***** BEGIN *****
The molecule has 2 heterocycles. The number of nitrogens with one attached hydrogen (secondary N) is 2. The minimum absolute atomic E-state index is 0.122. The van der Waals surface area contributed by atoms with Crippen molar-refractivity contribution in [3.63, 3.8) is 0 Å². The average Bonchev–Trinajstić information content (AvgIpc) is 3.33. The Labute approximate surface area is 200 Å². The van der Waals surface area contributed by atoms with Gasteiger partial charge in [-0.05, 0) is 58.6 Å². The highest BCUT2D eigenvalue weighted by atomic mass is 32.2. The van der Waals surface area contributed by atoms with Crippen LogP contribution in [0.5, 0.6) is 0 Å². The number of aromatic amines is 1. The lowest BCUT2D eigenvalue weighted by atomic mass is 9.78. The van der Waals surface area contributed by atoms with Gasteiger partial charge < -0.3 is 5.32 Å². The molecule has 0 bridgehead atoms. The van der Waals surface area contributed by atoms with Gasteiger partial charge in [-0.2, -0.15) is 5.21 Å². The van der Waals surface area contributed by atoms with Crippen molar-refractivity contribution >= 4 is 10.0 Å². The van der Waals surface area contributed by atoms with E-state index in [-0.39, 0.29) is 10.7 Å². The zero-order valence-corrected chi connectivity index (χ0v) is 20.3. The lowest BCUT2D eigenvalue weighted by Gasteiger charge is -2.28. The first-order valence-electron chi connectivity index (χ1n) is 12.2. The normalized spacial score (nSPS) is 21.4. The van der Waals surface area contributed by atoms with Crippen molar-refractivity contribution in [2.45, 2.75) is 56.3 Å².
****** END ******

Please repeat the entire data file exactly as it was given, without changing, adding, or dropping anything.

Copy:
The molecule has 2 heterocycles. The number of nitrogens with one attached hydrogen (secondary N) is 2. The minimum absolute atomic E-state index is 0.122. The van der Waals surface area contributed by atoms with Crippen molar-refractivity contribution in [3.63, 3.8) is 0 Å². The average Bonchev–Trinajstić information content (AvgIpc) is 3.33. The Labute approximate surface area is 200 Å². The van der Waals surface area contributed by atoms with Gasteiger partial charge in [-0.05, 0) is 58.6 Å². The highest BCUT2D eigenvalue weighted by atomic mass is 32.2. The van der Waals surface area contributed by atoms with Crippen LogP contribution in [0.5, 0.6) is 0 Å². The number of aromatic amines is 1. The lowest BCUT2D eigenvalue weighted by atomic mass is 9.78. The van der Waals surface area contributed by atoms with Gasteiger partial charge < -0.3 is 5.32 Å². The molecule has 0 bridgehead atoms. The van der Waals surface area contributed by atoms with Gasteiger partial charge in [-0.2, -0.15) is 5.21 Å². The van der Waals surface area contributed by atoms with Crippen molar-refractivity contribution >= 4 is 10.0 Å². The van der Waals surface area contributed by atoms with E-state index in [-0.39, 0.29) is 10.7 Å². The zero-order valence-corrected chi connectivity index (χ0v) is 20.3. The lowest BCUT2D eigenvalue weighted by Gasteiger charge is -2.28. The first-order valence-electron chi connectivity index (χ1n) is 12.2. The normalized spacial score (nSPS) is 21.4. The van der Waals surface area contributed by atoms with Crippen molar-refractivity contribution in [2.45, 2.75) is 56.3 Å².